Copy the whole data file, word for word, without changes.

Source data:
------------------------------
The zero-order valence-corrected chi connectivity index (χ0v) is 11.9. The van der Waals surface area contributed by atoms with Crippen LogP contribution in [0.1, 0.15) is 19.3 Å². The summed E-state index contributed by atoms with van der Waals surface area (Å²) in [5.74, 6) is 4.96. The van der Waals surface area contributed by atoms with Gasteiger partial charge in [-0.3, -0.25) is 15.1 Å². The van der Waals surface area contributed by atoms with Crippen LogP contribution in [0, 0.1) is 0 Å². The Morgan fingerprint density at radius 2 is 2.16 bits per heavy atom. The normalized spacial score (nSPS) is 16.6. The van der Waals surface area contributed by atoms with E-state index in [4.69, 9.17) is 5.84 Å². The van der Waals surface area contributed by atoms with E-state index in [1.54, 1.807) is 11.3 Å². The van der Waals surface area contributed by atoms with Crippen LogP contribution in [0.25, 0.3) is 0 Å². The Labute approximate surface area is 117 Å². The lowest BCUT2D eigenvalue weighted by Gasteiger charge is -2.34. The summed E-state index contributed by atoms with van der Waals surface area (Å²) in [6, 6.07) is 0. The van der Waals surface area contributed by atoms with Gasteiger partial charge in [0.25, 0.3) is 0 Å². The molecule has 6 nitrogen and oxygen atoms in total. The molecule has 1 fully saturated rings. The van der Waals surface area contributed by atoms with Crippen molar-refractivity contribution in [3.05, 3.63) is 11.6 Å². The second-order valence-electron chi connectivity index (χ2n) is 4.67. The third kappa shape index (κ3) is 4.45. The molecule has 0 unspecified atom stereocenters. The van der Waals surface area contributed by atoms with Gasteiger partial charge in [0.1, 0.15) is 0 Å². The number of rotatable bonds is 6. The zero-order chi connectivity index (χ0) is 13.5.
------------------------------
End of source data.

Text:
The zero-order valence-corrected chi connectivity index (χ0v) is 11.9. The van der Waals surface area contributed by atoms with Crippen LogP contribution in [0.1, 0.15) is 19.3 Å². The summed E-state index contributed by atoms with van der Waals surface area (Å²) in [5.74, 6) is 4.96. The van der Waals surface area contributed by atoms with Gasteiger partial charge in [-0.3, -0.25) is 15.1 Å². The van der Waals surface area contributed by atoms with Crippen LogP contribution in [0, 0.1) is 0 Å². The Morgan fingerprint density at radius 2 is 2.16 bits per heavy atom. The normalized spacial score (nSPS) is 16.6. The van der Waals surface area contributed by atoms with E-state index in [4.69, 9.17) is 5.84 Å². The van der Waals surface area contributed by atoms with E-state index in [1.54, 1.807) is 11.3 Å². The van der Waals surface area contributed by atoms with Crippen LogP contribution in [0.25, 0.3) is 0 Å². The Labute approximate surface area is 117 Å². The lowest BCUT2D eigenvalue weighted by Gasteiger charge is -2.34. The summed E-state index contributed by atoms with van der Waals surface area (Å²) in [6, 6.07) is 0. The van der Waals surface area contributed by atoms with Gasteiger partial charge in [0.25, 0.3) is 0 Å². The molecule has 6 nitrogen and oxygen atoms in total. The molecule has 1 fully saturated rings. The van der Waals surface area contributed by atoms with Crippen molar-refractivity contribution in [3.05, 3.63) is 11.6 Å². The second-order valence-electron chi connectivity index (χ2n) is 4.67. The third kappa shape index (κ3) is 4.45. The molecule has 0 unspecified atom stereocenters. The van der Waals surface area contributed by atoms with Gasteiger partial charge in [0.1, 0.15) is 0 Å². The number of rotatable bonds is 6. The zero-order chi connectivity index (χ0) is 13.5.